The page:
Editor’s Note: Back in September 2018, awaiting the election of our next governor, we at the Fordham Institute began developing a set of policy proposals that we believe can lead to increased achievement and greater opportunities for Ohio students. This is one of those policy proposals.
With Mike DeWine sworn in as Ohio’s 70th governor, and with his administration now well underway, we are proud to roll out the full set of our education policy proposals. You can download the full document, titled Fulfilling the Readiness Promise: Twenty-five education policy ideas for Ohio, at this link, or you can access the individual policy proposals from the links provided here.
Proposal: Streamline Ohio’s school report cards by repealing several redundant, confusing, or problematic ratings such as the Indicators Met, 5-Year Graduation Rate, and K–3 Literacy components. Ohio should also create a better balance between the achievement and growth-based metrics by placing a stronger emphasis on growth in the overall rating formula. As the state makes changes, key features of the present report card should be preserved, including—most critically—the A–F grading system and the overall school rating.
Background: For the past fifteen years, Ohio has released report cards that offer an objective overview of district and school performance. Report cards serve several purposes: parents use them to inform decisions about which schools their children will attend, while communities and policy makers rely on them to identify schools deserving greater investment or those needing significant improvements. Today, Ohio’s report cards are superior to those deployed in the early 2000s. They use intuitive A–F school ratings and incorporate multiple academic measures, including indicators of both student achievement and growth. Yet two key problems limit their utility. First, they place too much weight on achievement or “status” measures (for example, proficiency or graduation rates), which tend to correlate with pupil backgrounds; in turn, they underemphasize measures of student growth that account for students’ prior achievement and are thus better gauges of school effectiveness. The result is a system that has blanketed high-poverty schools with D’s and F’s, including those where children are making solid learning gains. Second, the report cards have grown too long, complex, and difficult to comprehend. Some contain as many as fourteen separate A–F ratings, with little indication about which ones users should focus on. The overall A–F school grade—released for the first time in September 2018—improves public understanding, but the array of school ratings that undergird the overall rating is still likely to lead to much confusion.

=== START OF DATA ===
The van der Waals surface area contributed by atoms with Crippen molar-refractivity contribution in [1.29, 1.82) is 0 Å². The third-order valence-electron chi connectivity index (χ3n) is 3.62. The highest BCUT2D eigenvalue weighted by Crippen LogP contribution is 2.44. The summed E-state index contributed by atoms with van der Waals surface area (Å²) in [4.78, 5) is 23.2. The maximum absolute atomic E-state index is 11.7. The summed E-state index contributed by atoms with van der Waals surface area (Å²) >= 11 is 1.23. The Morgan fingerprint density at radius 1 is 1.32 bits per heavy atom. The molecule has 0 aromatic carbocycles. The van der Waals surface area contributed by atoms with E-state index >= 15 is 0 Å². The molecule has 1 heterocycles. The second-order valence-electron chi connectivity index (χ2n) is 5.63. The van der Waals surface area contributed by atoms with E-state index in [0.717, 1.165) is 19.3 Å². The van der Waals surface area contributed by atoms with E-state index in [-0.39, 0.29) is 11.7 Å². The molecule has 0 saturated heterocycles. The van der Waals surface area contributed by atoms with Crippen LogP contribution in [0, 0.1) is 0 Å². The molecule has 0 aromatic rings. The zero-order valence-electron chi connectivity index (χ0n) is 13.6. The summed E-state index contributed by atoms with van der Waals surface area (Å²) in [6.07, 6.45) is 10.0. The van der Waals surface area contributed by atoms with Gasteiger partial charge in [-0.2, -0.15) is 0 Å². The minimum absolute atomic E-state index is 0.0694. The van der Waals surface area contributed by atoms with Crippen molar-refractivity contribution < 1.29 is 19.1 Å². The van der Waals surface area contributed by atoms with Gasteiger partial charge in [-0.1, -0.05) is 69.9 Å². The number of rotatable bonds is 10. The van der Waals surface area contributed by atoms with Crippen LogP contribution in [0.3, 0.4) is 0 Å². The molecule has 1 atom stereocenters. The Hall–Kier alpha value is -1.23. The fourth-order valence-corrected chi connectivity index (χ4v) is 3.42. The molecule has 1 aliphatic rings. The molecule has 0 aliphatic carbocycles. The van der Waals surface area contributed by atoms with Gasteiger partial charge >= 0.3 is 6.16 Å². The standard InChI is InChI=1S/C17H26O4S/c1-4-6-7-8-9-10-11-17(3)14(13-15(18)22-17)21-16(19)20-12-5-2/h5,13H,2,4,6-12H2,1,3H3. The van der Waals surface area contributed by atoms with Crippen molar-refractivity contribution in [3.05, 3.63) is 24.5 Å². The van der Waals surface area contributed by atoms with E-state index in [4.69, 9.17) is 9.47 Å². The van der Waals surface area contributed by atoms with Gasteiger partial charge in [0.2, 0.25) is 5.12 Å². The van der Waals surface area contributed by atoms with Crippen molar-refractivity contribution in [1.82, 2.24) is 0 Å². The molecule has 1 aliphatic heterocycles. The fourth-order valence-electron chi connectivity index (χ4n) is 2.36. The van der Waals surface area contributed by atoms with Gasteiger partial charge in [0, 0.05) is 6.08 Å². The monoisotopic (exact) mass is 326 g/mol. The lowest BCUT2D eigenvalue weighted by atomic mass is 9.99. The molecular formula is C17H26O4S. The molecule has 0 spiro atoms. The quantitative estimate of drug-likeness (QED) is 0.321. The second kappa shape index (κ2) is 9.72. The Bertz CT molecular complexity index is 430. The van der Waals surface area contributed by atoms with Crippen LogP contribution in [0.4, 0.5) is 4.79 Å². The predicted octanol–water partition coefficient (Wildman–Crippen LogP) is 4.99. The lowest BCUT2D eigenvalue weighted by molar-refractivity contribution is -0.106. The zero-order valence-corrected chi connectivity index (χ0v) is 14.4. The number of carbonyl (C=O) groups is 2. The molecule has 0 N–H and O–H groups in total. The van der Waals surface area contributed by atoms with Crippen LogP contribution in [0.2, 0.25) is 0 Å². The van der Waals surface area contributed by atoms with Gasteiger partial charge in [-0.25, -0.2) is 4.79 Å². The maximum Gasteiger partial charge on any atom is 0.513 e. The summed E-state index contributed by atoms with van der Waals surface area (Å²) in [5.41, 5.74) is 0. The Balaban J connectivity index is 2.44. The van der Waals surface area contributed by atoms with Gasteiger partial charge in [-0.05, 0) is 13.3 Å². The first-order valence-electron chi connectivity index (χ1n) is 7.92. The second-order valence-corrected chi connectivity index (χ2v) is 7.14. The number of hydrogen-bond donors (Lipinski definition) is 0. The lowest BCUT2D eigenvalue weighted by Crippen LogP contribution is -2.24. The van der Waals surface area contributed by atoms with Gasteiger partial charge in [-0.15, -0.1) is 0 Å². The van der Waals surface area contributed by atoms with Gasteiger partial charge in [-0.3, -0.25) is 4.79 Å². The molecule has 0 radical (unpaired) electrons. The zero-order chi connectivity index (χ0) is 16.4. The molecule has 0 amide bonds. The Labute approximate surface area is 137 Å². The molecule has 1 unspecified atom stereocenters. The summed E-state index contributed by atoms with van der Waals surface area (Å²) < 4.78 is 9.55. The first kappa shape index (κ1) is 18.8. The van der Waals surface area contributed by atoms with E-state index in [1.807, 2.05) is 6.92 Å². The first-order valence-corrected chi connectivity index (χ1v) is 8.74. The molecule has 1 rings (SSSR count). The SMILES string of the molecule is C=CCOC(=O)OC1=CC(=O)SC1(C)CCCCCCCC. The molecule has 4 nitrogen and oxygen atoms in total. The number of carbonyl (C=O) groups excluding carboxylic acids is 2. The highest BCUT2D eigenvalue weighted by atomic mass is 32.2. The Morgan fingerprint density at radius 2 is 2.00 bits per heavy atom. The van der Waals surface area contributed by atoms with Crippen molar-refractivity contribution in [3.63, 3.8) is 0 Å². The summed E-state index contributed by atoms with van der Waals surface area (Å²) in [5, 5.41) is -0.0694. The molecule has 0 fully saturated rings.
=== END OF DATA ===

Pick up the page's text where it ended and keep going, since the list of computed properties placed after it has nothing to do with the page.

Proposal rationale: For parents, communities, and policy makers, school report cards remain critical checks on institutional (and pupil) performance. Ohio needs to maintain a robust school report card that includes transparent ratings—and rebuff efforts to weaken it, as a legislative proposal in the last General Assembly sought to do. Introduced in 2018, House Bill 591 would remove A–F ratings and instead transition the state to an even more complicated “data dashboard” system. To enhance their value to Ohioans, report cards should be decluttered and simplified. A stronger emphasis on student growth would also provide a clearer picture of school effectiveness, a view of educational quality that is particularly crucial when gauging the performance of Ohio’s high-poverty schools that typically struggle on achievement-based metrics due in large part to factors outside their control.
Cost: No fiscal impact on the state budget.
Resources: For an analysis of Ohio school report cards, see Aaron Churchill’s report ” For rigorous research connecting A–F ratings with improved achievement, see the 2007 National Bureau of Economic Research paper “ ” by Cecilia Rouse and colleagues and the 2008 National Bureau of Economic Research paper “ ” by Jonah Rockoff and Lesley Turner., published by the Fordham Institute in 2017; for discussion on research related to accountability, see David Figlio and Susanna Loeb’s chapter in Handbook in Economics of Education, Volume 3 (2011) entitled “ ”; for an overview of other states’ grading systems, see Brandon Wright and Michael Petrilli’s report (2017); and for detailed information about Ohio’s report cards, see ODE’s “